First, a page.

Synchrony and joint attention development in infancy : a transactional approach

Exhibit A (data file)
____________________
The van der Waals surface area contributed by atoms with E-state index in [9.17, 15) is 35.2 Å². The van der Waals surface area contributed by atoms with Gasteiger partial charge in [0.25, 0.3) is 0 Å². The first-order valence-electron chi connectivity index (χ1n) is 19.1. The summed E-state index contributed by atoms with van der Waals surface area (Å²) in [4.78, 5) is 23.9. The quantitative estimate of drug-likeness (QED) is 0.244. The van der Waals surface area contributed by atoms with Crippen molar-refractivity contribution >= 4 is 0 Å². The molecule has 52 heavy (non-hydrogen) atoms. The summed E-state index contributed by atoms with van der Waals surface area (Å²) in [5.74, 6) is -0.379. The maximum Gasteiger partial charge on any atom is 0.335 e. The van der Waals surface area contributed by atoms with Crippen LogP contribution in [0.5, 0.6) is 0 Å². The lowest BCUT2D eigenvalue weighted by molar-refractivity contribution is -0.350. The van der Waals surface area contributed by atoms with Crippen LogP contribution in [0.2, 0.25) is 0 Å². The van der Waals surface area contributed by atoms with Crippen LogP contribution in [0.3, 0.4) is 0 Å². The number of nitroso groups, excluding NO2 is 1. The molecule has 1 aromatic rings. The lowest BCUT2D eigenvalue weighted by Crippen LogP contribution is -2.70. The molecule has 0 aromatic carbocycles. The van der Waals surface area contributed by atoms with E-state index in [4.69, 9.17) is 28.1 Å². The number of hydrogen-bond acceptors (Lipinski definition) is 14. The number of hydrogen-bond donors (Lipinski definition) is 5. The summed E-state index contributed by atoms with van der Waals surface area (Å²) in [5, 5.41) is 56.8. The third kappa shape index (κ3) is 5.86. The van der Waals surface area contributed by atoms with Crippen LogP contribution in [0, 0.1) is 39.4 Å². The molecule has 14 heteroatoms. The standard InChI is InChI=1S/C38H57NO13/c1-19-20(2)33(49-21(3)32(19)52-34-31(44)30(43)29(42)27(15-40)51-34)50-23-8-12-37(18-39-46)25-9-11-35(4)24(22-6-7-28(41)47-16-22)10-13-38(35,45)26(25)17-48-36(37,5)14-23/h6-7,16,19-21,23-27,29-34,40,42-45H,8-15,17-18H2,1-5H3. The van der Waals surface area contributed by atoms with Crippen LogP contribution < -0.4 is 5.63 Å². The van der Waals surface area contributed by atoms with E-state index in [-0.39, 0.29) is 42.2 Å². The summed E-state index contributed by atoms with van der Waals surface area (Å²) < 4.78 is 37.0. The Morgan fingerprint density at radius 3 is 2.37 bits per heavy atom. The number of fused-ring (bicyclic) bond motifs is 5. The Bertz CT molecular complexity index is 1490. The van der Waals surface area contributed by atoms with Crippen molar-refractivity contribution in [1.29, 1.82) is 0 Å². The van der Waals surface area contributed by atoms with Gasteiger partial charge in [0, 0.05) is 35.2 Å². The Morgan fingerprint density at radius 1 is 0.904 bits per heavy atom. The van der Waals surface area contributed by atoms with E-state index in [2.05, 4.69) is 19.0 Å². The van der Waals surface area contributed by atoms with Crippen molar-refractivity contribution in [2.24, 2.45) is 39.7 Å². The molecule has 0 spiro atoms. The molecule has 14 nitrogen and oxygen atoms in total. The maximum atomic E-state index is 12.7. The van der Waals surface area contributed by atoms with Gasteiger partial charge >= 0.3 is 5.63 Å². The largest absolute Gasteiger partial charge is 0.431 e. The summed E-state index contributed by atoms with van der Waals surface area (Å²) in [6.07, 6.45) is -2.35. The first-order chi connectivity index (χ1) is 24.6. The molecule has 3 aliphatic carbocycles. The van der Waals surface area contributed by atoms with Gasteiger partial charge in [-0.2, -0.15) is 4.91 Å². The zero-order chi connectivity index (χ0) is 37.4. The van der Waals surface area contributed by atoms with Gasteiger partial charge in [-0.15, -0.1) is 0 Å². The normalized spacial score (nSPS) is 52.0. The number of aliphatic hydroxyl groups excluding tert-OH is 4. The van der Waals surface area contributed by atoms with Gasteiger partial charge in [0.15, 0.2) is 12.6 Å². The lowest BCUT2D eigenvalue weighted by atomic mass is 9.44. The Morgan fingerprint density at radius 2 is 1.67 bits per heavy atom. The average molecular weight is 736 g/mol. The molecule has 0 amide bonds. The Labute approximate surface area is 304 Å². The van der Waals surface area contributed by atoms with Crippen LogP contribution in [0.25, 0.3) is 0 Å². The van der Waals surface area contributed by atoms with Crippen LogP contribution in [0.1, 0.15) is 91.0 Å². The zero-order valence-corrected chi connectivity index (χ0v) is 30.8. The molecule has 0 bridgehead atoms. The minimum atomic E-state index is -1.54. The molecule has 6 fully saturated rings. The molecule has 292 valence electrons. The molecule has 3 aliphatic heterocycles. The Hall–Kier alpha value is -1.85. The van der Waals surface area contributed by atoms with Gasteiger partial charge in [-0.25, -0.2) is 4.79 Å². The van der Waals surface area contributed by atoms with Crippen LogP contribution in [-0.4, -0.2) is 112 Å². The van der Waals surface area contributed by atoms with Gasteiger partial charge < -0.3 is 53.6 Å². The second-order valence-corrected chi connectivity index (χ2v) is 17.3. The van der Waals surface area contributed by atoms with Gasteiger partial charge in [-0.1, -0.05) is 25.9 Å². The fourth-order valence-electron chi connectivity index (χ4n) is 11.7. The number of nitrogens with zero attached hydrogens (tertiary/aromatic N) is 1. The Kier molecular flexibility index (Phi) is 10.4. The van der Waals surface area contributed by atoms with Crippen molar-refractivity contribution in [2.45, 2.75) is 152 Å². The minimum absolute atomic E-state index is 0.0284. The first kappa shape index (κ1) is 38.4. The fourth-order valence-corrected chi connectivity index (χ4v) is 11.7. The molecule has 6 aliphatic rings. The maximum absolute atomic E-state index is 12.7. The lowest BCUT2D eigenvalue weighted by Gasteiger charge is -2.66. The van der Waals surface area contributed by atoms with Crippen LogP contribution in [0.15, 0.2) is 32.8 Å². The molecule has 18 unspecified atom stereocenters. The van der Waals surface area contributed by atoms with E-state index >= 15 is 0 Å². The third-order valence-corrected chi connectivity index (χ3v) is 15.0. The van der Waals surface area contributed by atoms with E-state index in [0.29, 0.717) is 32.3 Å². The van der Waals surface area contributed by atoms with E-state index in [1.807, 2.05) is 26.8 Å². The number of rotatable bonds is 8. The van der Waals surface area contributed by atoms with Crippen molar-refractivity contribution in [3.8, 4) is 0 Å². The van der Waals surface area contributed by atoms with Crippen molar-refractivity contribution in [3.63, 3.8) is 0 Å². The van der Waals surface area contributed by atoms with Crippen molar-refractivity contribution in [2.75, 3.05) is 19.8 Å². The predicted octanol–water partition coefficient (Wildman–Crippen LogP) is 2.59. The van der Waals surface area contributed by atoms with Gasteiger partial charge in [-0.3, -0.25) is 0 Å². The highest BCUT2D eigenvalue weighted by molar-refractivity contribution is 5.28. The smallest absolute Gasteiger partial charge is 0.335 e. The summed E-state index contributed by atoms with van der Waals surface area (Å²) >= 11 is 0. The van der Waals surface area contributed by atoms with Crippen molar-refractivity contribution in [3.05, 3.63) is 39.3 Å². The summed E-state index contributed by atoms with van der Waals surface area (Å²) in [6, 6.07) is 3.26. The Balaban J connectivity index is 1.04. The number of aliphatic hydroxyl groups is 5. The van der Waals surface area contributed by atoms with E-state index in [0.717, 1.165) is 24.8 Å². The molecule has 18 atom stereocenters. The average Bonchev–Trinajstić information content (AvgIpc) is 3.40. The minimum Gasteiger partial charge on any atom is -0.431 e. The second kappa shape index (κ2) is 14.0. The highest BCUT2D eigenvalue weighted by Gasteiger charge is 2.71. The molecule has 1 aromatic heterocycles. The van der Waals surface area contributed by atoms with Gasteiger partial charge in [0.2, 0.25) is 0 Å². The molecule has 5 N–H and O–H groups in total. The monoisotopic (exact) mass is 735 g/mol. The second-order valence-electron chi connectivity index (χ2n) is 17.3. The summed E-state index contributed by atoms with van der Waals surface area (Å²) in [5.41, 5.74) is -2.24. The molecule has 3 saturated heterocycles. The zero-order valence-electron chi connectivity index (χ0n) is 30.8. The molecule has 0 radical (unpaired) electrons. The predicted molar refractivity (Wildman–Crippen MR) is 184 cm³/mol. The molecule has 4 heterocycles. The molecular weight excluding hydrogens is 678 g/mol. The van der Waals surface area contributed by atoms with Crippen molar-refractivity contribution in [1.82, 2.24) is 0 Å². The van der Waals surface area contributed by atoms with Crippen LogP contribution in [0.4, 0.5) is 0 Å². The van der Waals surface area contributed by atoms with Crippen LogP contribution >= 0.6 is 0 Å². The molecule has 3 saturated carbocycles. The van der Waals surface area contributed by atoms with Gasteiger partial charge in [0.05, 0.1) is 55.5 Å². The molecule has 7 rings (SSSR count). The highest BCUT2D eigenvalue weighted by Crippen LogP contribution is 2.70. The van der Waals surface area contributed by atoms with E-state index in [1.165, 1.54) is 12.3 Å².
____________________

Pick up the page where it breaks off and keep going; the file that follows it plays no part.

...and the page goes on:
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Joint attention is an early emerging skill that plays a critical role in early child development (Moore & Dunham, 1995). This shared engagement facilitates language acquisition (e.g., Morales et al., 1998) and predicts social cognition in early childhood (Van Hecke et al., 2007). Thus, it is important to understand factors contributing to individual differences in joint attention development. One potential predictor is mother-infant synchrony, the extent to which mothers’ verbal and nonverbal input is contingent upon their infants’ focus (Siller & Sigman, 2002). Researchers found synchrony to be positively associated with the rate of language development (Akhtar et al., 1991). However, few studies have examined mother-infant synchrony longitudinally and whether synchrony influences individual differences in joint attention. The present study is one of the first to examine these relationships in depth prospectively. Twenty typically-developing infants (11 male) and their mothers participated at approximately 9, 12, and 15 months of age as part of a larger longitudinal study of infants at risk for Autism Spectrum Disorders. Each dyad engaged in a 15-minute unstructured play session, which was coded for synchrony (Siller & Sigman, 2002). In addition, researchers administered the Early Social Communication Scales (ESCS; Mundy et al., 2003) with the infant, which was coded for Initiating Joint Attention (IJA) and Responding to Joint Attention (RJA). The results suggest that synchrony was stable within dyads across 9, 12, and 15 months. Surprisingly, higher 9-month synchrony was correlated with lower 12-month RJA. Growth curve modeling revealed significant growth in RJA, but not IJA, over time. However, synchrony scores did not significantly predict growth in IJA or RJA over time as predicted. These preliminary results suggest that synchrony is a relatively stable construct that likely reflects true differences between mother-infant dyads. Mothers following their child’s lead more often at 9 months had infants exhibiting less RJA at 12 months. Contrary to our predictions, there were no other significant associations between synchrony and joint attention. These findings will be reexamined upon collection of additional data. Nonetheless, the current study helps to elucidate the nature of synchrony and joint attention over time in infancy.